“Those are people who died, died/They were all my friends and they died.”—Jim Carroll

               

                Soul singer Billy Paul, 81, died April 24 from pancreatic cancer, at his New Jersey home in Gloucester Township. He served in the Army with Elvis Presley. His Grammy-winning “Me And Mrs. Jones” was the #1 song in America for a few weeks in 1972 (the flip side was Elton John’s “Your Song.) A tale of adultery and secret passion, its dramatic and lush production was a staple of what came out of Philadelphia International Records, oftentimes called the Motown of Philly, run by the legendary Gamble and Huff writing team. Paul was so cool. He had an air of detachment about him that set him apart from his peers. I loved his “Am I Black Enough For You” and how he turned a children’s song (“Billy Boy”) into a hot jam on his live album, Feeling Good At The Cadillac Club (both in ’73). He turned McCartney’s “Let ‘Em In” into a plea for civil rights in 1976. His 1975 “Let’s Make A Baby” was so slippery and soulful and sexy that Jesse Jackson and his Operation PUSH overstepped their reach in trying to get it banned from radio.

Lonnie Mack, one of the most influential rock guitarists, despite never receiving the popular claim he deserved, a man who influenced Keith Richards, Jeff Beck, Stevie Ray Vaughan, Duane Allman, Bootsy Collins, Eric Clapton and Jimmy Page, died April 21 in Nashville at the age of 74. His 11 albums—and especially his giant “Memphis” and “Wham” 1963 instrumental hits—were blueprints of guitar heroism. In fact, you might call him the very first guitar hero. Famous for his 1958 Gibson Flying V guitar, he also played bass (most famously for The Doors on the studio versions of “Roadhouse Blues” and “Maggie McGill”).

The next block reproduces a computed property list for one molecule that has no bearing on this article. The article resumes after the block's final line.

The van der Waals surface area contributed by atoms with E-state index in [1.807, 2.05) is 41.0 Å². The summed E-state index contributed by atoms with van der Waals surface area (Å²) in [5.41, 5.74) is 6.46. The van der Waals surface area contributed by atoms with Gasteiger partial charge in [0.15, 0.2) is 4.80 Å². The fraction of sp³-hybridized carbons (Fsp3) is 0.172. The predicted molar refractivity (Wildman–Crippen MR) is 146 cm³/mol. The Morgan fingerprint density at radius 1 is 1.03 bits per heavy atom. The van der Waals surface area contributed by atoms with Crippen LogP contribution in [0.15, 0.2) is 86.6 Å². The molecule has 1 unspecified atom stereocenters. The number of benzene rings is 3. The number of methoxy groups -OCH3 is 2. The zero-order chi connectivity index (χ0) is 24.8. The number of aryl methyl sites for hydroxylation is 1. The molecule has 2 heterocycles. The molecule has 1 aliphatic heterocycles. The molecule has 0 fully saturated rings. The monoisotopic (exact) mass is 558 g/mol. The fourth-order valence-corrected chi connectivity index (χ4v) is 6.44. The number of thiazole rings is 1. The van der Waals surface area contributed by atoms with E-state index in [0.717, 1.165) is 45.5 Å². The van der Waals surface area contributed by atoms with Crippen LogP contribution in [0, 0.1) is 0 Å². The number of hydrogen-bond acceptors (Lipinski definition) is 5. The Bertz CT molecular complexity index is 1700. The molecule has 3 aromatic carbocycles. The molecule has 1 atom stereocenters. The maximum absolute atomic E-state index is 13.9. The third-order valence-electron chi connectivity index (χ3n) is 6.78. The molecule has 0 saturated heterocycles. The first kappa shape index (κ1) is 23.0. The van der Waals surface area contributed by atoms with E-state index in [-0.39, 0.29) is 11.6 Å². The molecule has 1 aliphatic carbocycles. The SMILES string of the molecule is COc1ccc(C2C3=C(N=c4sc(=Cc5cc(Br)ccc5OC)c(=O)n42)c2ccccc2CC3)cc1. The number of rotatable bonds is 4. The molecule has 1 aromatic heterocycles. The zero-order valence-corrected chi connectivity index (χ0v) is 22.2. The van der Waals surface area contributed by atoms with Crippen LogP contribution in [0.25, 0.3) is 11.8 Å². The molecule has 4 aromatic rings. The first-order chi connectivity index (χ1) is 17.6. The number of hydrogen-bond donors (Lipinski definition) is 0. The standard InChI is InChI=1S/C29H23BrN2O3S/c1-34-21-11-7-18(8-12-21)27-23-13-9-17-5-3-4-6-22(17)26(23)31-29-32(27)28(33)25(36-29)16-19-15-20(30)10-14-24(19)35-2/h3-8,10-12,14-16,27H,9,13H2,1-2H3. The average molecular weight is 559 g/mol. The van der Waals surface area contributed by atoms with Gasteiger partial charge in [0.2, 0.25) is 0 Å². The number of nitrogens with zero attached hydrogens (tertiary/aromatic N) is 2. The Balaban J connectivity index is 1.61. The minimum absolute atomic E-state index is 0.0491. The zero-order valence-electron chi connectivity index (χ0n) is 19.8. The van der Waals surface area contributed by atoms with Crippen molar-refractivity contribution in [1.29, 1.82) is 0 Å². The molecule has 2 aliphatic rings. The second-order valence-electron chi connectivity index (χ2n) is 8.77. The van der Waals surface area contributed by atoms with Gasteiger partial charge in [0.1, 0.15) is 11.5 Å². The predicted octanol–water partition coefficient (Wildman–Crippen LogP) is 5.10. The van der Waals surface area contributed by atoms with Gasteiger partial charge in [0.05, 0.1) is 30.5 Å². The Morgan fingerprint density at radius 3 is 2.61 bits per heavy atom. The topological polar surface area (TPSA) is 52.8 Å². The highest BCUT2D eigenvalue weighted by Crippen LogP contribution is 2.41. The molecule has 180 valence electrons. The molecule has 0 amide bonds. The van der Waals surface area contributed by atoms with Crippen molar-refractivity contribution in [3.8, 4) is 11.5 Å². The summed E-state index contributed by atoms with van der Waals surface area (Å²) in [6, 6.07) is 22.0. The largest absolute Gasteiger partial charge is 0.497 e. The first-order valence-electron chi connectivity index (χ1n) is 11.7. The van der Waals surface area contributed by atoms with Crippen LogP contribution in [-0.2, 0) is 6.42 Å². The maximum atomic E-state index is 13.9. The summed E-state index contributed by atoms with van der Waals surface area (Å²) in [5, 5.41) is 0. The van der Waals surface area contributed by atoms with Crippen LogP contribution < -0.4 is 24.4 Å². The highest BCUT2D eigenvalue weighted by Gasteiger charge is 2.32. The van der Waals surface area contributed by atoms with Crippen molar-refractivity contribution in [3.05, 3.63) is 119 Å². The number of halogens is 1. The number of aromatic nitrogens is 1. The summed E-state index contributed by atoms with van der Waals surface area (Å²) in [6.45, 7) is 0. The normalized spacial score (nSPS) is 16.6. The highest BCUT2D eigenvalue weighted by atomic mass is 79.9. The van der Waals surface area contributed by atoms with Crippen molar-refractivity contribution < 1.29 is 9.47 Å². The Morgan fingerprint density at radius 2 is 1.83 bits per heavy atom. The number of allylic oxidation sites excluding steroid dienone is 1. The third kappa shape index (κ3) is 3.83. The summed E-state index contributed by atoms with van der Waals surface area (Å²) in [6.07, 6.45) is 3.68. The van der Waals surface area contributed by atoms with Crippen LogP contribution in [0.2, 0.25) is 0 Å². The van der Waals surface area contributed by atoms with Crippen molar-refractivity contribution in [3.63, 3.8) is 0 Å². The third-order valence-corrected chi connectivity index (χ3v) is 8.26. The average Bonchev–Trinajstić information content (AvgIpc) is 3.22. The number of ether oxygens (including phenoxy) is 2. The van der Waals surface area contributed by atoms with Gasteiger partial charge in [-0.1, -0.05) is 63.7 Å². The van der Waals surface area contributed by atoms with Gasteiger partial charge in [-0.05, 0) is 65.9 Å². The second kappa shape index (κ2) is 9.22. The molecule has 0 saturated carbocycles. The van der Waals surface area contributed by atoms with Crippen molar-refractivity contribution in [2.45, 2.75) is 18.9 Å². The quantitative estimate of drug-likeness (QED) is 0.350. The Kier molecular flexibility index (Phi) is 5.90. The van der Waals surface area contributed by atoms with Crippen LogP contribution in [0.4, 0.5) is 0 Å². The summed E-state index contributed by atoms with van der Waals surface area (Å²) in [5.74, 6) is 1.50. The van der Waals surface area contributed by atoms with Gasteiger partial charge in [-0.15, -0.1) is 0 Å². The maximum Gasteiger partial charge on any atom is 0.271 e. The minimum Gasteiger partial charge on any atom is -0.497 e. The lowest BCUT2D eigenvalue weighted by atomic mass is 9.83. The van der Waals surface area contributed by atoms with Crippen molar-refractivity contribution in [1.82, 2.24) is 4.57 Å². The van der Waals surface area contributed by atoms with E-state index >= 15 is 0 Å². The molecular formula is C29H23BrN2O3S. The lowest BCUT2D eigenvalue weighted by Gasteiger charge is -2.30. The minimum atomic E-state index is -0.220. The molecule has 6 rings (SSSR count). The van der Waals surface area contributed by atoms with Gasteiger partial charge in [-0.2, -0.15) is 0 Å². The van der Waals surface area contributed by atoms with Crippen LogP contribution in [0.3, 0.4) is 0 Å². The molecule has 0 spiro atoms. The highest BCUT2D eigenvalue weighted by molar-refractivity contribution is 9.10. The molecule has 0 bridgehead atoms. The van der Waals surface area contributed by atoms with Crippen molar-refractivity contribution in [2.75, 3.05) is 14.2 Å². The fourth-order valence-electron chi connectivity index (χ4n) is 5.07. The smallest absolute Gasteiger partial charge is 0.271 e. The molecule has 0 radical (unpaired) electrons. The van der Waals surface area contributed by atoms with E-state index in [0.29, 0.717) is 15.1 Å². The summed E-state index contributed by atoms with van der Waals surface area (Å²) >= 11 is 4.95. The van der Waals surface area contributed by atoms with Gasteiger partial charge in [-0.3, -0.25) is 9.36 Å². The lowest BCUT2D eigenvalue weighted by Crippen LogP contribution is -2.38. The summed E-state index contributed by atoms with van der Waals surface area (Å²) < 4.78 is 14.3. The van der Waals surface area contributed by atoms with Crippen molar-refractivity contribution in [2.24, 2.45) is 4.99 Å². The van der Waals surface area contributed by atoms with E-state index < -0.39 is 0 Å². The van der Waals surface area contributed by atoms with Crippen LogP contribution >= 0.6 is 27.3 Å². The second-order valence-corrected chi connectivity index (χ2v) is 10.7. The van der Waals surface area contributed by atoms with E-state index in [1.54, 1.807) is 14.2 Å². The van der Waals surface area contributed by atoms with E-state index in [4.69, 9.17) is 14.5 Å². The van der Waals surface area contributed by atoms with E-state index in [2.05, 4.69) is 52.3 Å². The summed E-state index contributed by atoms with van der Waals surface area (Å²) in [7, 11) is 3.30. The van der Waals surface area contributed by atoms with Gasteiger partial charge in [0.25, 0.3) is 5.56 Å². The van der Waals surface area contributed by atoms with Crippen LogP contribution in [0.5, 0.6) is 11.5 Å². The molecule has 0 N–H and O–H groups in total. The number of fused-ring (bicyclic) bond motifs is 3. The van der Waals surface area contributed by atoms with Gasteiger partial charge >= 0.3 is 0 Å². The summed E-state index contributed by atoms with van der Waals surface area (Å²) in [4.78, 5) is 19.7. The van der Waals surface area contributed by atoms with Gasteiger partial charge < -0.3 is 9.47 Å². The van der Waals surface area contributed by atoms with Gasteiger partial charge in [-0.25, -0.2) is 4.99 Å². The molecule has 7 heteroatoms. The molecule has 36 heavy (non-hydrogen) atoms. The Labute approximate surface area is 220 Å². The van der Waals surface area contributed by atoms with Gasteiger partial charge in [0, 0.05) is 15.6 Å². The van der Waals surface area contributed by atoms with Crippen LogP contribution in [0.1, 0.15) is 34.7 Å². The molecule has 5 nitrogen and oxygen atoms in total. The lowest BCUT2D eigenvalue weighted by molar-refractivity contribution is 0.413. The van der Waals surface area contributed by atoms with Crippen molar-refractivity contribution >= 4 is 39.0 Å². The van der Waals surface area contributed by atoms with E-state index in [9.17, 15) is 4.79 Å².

What kind of godforsaken period of time has the first quarter of 2016 been? Natalie Cole (65) and Lemmy (70) got the death ball rolling a few days prior to 2016…and then it just never stopped. Glenn Frey (67), Prince and his protégé Vanity (both 57), Mott The Hoople drummer Dale Griffin (67), Tower Of Power trumpeter Mic Gillette (64), rapper Phife Dawg of A Tribe Called Quest (45), Jefferson Airplane’s Paul Kanter and original singer Signe Anderson (both 74, and on the same day), Maurice White of Earth Wind & Fire (74), producer George Martin (90), Keith Emerson of Emerson Lake & Palmer (who took his own life at 71), Merle Haggard (79), Patty Duke (69), Gato Barbieri (83), Paul Bley (83), Jimmy Van Zant (59), Gib Guilbeau of The Flying Burrito Brothers (78), Papa Wemba (66), Leon Haywood (74), Robert Stigwood (82), Pete Zorn (65), producer David Gest (62), Terry Johnson of The Mar-Keys (72), Bongo Eddie Folk of Kid Creole & The Coconuts (66), Nicholas Caldwell of The Whispers (71), bluesman Otis Clay (73), doo-wop legend and father of Questlove Lee Andrews (79) and bassist James Jamerson, Jr. (58) are among those who have passed recently.

When Natalie Cole died three days after Lemmy (both artists whom I met and thought I understood), I felt queasy. The constant news, seemingly every other day, of another musician gone, started to get numbing after awhile. Bowie and Prince hit hard, although Bowie’s was expected. To think that two of the most outrageous provocateurs of all time passed within weeks of each other is hard to swallow. To think that Keith Emerson, clinically depressed because he could hardly play the piano anymore, blew his own brains out, is more than his fans should have to bear.

Come to think of it, I’m not feeling so damn good myself at 65.

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